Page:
P J Harvey’s Guide to Songwriting

This video about songwriting was shot and produced by Polly Jean Harvey for the Jo Whiley show.

If you want to be good at anything, you have to work hard at it. It doesn’t just fall from the sky. I work every day at trying to improve my writing, and I really enjoy it. Nothing fascinates me more than putting words together, and seeing how a collection of words can produce quite a profound effect.

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Synth Music for Songwriters

There used to be a day in the 30 day song challenge for using computer music as an alternative composition tool. That day got replaced by something else, mainly because nobody seemed interested in trying any of the poor selection of online tools which we were able to provide links to at the time.

The next course doesn’t start until June 6th Bank Holiday Monday, but if it were running today we would have been able to use the Google Doodle which is a Moog Synthesizer.

A working Moog Synthesiser from Google Doodle

Moog Goog

 

The gadget is only there for one day though, celebrating Robert Moog’s 70th birthday, unless it remains archived somewhere in which case we might just resurrect that particular songwriting challenge. It even has a functioning reel to reel tape recorder gadget attached, so you can make recordings live on the doodle, then make a screenshot or audio recording of the tune once you are happy with it.

If you are reading this and it’s still May 23rd, hurry along to https://www.google.co.uk/ and exercise your inner Rick Wakeman

Update on the Moog Doodle after the day

OK, i’ve found out where they archive all the previous Google Doodle’s so now we can have a permanent link to the working Moog Synthesiser simulator with attached reel to reel tape recorder. Go ahead and compose!

http://www.google.com/doodles/robert-moogs-78th-birthday

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Repetition, repetition, repetition

There are so many different approaches to writing lyrics that it almost seems wrong to  try and pin down any process, and yet a discussion that includes a choice of methods seems to be appreciated. Some people will hit upon a technique or a set of circumstances that work once, and then stick to it to produce a range of songs and that’s fine. Others need to keep on experimenting, trying something new to keep the creative juices flowing. I suppose it depends how much or little tolerance or preference one has for repetition.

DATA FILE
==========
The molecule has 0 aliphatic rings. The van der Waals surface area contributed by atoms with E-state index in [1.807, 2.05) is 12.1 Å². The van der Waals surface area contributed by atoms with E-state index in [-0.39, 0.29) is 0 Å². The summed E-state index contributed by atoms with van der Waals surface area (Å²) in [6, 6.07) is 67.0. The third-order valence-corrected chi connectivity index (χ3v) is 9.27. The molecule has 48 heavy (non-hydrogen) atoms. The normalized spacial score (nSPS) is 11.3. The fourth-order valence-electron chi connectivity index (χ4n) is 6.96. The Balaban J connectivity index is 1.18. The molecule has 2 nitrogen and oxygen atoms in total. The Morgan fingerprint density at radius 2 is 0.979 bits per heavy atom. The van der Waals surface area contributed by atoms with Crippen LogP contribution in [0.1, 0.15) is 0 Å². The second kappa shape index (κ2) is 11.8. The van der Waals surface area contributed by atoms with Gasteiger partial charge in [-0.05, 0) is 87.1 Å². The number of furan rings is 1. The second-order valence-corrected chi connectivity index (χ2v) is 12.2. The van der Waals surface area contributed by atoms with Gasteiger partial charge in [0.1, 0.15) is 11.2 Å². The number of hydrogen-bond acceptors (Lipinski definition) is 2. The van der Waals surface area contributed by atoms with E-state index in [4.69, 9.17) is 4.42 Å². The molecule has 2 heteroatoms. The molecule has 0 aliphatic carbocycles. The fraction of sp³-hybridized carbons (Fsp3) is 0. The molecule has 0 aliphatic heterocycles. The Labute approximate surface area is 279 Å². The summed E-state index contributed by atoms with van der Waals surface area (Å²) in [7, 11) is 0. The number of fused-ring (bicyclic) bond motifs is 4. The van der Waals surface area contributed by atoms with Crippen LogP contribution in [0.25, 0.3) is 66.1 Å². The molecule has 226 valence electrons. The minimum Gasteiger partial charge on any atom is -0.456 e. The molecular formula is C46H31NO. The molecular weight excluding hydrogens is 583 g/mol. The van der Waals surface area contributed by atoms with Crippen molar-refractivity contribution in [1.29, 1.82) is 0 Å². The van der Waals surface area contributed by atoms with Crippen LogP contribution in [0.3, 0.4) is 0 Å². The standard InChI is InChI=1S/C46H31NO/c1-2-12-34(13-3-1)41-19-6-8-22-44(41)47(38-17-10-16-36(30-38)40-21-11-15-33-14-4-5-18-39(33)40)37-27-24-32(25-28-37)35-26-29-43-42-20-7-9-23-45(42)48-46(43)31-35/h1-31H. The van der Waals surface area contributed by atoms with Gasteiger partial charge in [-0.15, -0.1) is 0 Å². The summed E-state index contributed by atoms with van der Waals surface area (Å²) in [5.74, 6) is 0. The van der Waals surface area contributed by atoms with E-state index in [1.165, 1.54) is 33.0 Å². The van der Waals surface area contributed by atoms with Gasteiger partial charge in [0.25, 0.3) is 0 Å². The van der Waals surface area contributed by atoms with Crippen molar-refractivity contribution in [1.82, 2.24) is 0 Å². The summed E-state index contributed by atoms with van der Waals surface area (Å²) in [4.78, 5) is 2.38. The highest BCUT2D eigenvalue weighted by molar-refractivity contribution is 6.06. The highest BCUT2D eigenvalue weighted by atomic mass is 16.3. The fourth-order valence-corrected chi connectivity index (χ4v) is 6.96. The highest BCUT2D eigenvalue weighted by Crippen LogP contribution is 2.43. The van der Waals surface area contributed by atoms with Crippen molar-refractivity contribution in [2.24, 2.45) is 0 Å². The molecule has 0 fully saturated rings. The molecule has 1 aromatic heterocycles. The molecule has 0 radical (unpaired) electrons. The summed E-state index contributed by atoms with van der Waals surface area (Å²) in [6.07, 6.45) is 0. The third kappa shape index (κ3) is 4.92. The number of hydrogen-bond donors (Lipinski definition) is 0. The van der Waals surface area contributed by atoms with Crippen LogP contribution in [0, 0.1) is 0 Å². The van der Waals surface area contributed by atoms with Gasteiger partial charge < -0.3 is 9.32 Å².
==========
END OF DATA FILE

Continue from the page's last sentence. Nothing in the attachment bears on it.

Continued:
forks4

Repetition is a curious thing isn’t it? And that goes for the experience of listening to a piece of music as well. Some songs appeal on the first hearing, while others take a few listens before the appreciation kicks in. Why is it that? Familiarity helps to ease the way in, but originality is what we often crave, so how do you get the balance right, if indeed balance is the thing. Why not try imbalance for once and see how you get on with that?

Most but not all songs have a chorus or a refrain.

The chorus is the part which tries to appeal on the first hearing, and of course by being repeated, has more than one opportunity to do so. But that’s no use if by the second or third exposure to the entire song, you are starting to get sick of it already. Now then, I’ve made a big assumption here, have you spotted it? I said that the chorus is where the repetition kicks in but in fact that’s only the case with the lyrics. Typically a song which is structured around verses and choruses will repeat the same tune for each verse, and parts of the melody may well be repeated line by line within the verses, so there are degrees of repetition building up all the time, reaching a climax in the chorus which may repeat lyrics and melodic phrases more than once.

The skill of putting it all together is something that may be learned by induction, if you listen to a lot of music,  and also requires practice, but there are some common pitfalls which can avoided less painfully with a bit of shared knowledge. The main thing though, as with any undefinable task, is just to get started.

The Songwriters Circle 30 day online course is designed for beginners and improving songwriters and sets a series of small daily tasks which require some commitment, (and that’s a good thing) but can be completed in your own time. The process works well when there is a small group going through the tasks together online, day by day and there are a few places left on the next course starting on Monday June 4th 2012.  If you’d like to join us, the registration fee is very modest and the link for signing up can be found in the sidebar top right over there, or in the page at